Atakabune. Slow, powerful ship resistant to building fire that can train units.
—In-game description

The Atakabune (pronounced Ah-tah-kah-boo-neh) is a military naval vessel in Age of Empires III: The Asian Dynasties that is unique to the Japanese and can be trained at the Dock once the Colonial Age is reached. It is the Japanese counterpart to the European Galleon.

Overview[edit | edit source]

The Atakabune is strong against Caravels and Galleys, but is easily countered by larger and stronger ships such as the Frigate. It is the medium ship for the Japanese.

Atakabunes are resistant to building fire thanks to the Siege Unit tag they have; Outposts and Town Centers do half their damage against them.

Units[edit | edit source]

The Atakabune must be close to the shore to train the units, and will also be unable to move and attack while doing so.

Age Unit Cost Pop.
Ages colonial.jpg
Aoe3 samurai icon.png Samurai 100 food,
100 coin
2
Ashigaru musketeer icon.png Ashigaru Musketeer 80 food,
40 coin
1
Yumi archer icon.png Yumi Archer 50 food,
55 wood
Naginata rider icon.png Naginata Rider 100 food,
100 coin
2
Ages fortress.jpg
Yabusame icon.png Yabusame 60 food,
150 coin

Further statistics[edit | edit source]

As Atakabune are unique to the Japanese, only technologies that they have access to are shown in the following table:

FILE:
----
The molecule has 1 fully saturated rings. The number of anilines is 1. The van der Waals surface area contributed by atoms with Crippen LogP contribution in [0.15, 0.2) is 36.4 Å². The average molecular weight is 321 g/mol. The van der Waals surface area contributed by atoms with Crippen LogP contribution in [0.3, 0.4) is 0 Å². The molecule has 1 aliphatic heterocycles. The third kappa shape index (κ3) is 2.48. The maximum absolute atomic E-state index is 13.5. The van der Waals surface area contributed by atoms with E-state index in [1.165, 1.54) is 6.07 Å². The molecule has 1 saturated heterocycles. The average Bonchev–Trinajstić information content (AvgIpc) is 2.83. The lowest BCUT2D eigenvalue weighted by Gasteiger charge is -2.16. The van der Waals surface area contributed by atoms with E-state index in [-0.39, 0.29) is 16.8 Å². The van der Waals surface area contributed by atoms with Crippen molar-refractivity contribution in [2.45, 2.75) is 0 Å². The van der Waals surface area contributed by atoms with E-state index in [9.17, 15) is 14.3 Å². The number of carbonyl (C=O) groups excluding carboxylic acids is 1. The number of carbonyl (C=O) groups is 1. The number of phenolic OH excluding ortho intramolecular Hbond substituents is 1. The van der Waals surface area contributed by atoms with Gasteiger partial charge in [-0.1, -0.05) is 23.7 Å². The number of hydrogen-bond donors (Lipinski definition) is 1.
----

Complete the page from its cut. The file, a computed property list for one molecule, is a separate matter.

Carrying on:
Unit strengths and weaknesses
Strong vs. Ships, infantry close to shore
Weak vs. Artillery especially Culverins, defensive structures
Improvements
Hit points Armor Plating.png Armor Plating (+50%)
Attack Carronade.png Carronade (+25%)
Sight Town Watch.png Town Watch (+2)
Speed Apache Endurance.png Apache Endurance (+5%)
Train cost Mapuche Ad-mapu.png Mapuche Ad-mapu (-10% coin cost)

Home City Cards[edit | edit source]

As Atakabune are unique to the Japanese, only their cards and other civilizations' TEAM cards are shown in the following tables:

History[edit | edit source]

The atakabune-class naval ship was used during Japan’s warring states period of the sixteenth century, when rival daimyo built fleets to occasionally engage in naval warfare. When Toyotomi Hideyoshi unified the country’s disparate clans under his leadership, he also gained control of many feudal armies. The invasion of Korea in 1591 saw the redeployment of many weapons Toyotomi had acquired from his former enemies, including the atakabune-class ships. They proved vital in the invasion, as well as in the subsequent campaigns lasting until 1598.

The atakabune was a boxy, armored ship by design, its hull held together with iron nails that were highly susceptible to rusting. As a result, the atakabune was not suited for carrying heavier payloads, like cannons. The preferred method of Japanese naval combat consisted of grappling an enemy vessel and then boarding with an assault party, so the lack of cannons was not a hindrance.

Gallery[edit | edit source]

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